Book Review : With the Filthy Rich on a Roaring Twenties Lark
The Last Blossom on the Plum Tree by Brooke Astor (Random House: $16.95)
This novel seems designed for the amusement of a lady of leisure in a marabou-trimmed negligee, lying on a satin chaise with a box of bonbons within reach. Deliberately dated, consciously frivolous, “The Last Blossom on the Plum Tree” offers the sort of diversion provided by drawing-room comedies of the 1930s. For reasons no one has ever entirely explained, the miseries of the Depression years were apparently mitigated by the spectacle of the idle rich having one last glorious fling.
Brooke Astor, with firsthand knowledge of that period and total recall of the prevailing manners and mores, has set her story in New York and Portofino, Italy, in 1928, just before the stock market crash divided America into a nation of Haves and Have-nots. All her characters are Haves, though some are more generously endowed than others. To prevent anyone from taking this meringue too seriously, the arch chapter headings indicate the book is intended as a parody--"Emily Is Enchanted With the Castello, Meets Sybil and Murray and Has a Surprise”; “Reggie’s Yacht Arrives and There Is Tension in the Air.” Despite these constant assurances of satiric intent, the author’s style seldom lives up to these promises, adhering faithfully, instead, to every cliche of the genre. The plot is convoluted, crowded with characters illustrating various degrees of worldliness, from total naivete to utter jadedness, their motivations financial, romantic, or both at once.
The exercise in nostalgia begins with the dour but wealthy widow Irma Shrewsbury awaiting the arrival of her half-sister-in-law Emily Codway, a resident of London and frequent visitor to Biarritz and Monte Carlo until the death of her English husband three years before. Why should sophisticated Emily suddenly be overcome with a desire to visit her half-brother James Shrewsbury’s grave? Irma asks herself, suspecting an ulterior motive. The two widows--Irma, staid and frumpy; Emily, glamorous and sophisticated--set off in Shrewsbury’s limousine for Irma’s country house, a convenient place to meet the other characters: Irma’s would-be writer son, Joe, and Irma’s lawyers, the younger of whom will figure largely, if insignificantly, in the story.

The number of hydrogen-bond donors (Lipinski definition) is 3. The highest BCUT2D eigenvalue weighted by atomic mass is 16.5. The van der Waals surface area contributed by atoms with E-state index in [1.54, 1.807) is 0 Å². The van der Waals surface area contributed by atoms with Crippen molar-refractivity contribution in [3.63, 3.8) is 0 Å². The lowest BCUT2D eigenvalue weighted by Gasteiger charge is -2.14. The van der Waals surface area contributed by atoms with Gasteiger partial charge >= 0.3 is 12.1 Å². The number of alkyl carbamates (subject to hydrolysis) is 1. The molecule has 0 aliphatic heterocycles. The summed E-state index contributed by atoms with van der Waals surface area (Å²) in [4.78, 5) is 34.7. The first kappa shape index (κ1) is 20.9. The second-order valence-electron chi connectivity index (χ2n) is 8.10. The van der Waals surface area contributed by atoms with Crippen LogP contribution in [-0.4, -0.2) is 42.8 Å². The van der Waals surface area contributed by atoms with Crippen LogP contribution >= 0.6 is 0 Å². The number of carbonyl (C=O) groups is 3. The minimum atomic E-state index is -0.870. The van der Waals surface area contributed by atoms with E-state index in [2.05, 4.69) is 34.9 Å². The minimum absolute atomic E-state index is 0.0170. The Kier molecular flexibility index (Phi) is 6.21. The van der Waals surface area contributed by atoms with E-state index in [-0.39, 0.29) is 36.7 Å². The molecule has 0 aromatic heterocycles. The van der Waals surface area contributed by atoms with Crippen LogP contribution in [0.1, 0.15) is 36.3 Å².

The Very Busy Rich
Others are introduced at a New York dinner party given for that express purpose by Reggie Beekman, an Anglophile American playboy given to salmon fishing and grouse shooting in Scotland, racing at Ascot, polo at Smith’s Lawn--a strenuous year-round schedule, leaving no time for gainful employment. At the Beekman mansion, we also meet Molly, an English divorcee in love with Reggie but longing for an acting career; Franz Kramer, a producer who has promised her a part; Olga, Franz’s sexy and mysterious Russian companion; and the suave Italian prince who met Emily on the transatlantic crossing to America. After dinner, everyone goes to the Cotton Club in Harlem where the romantic arrangements undergo a temporary realignment.
Immediately thereafter, the scene shifts to Paris, where Irma Shrewsbury is doubly disappointed, first by being judged an unsuitable candidate for a face lift, later by being thwarted in her plan to “adopt” a pleasant young man in her law firm. From there the whole not-so-merry crew moves on to Portofino, where we collect more characters: the boorish bohemian writer, Murray Kent, and the English widow, Sybil Carter, who are having an enjoyable, if ill-advised, affair.
To supplement her income, Sybil acts as a castle-leasing agent, a specialized branch of real estate with many fringe benefits, particularly for this novel. After Emily Codway leases a castle in Portofino from Sybil, all of Emily’s new friends drop by in their yachts or by train until the story eventually arrives at a denouement with everyone in the right pair of arms at last, and not a moment too soon. Joe Shrewsbury, who has wisely given up writing for business, has already announced that he “heard talk before leaving New York that in 1929--next year--the market’s heading for trouble.”
Related by marriage to John Jacob Astor, one of the founders of the New York Public Library, Brooke Astor is now the primary benefactor of that magnificent institution. The author has written two autobiographies as well as a previous novel, all published after the death of her husband, Vincent Astor.
In a recent interview for the New York Times magazine, she said that writing has helped her deal with the past. “After Vincent died, I re-created myself. Now I feel I’ve become a public monument.” If such a woman chooses to add another book to the library she has generously restored to its former glory, who are we to quibble? Mrs. Astor is one in a million, and so is her novel.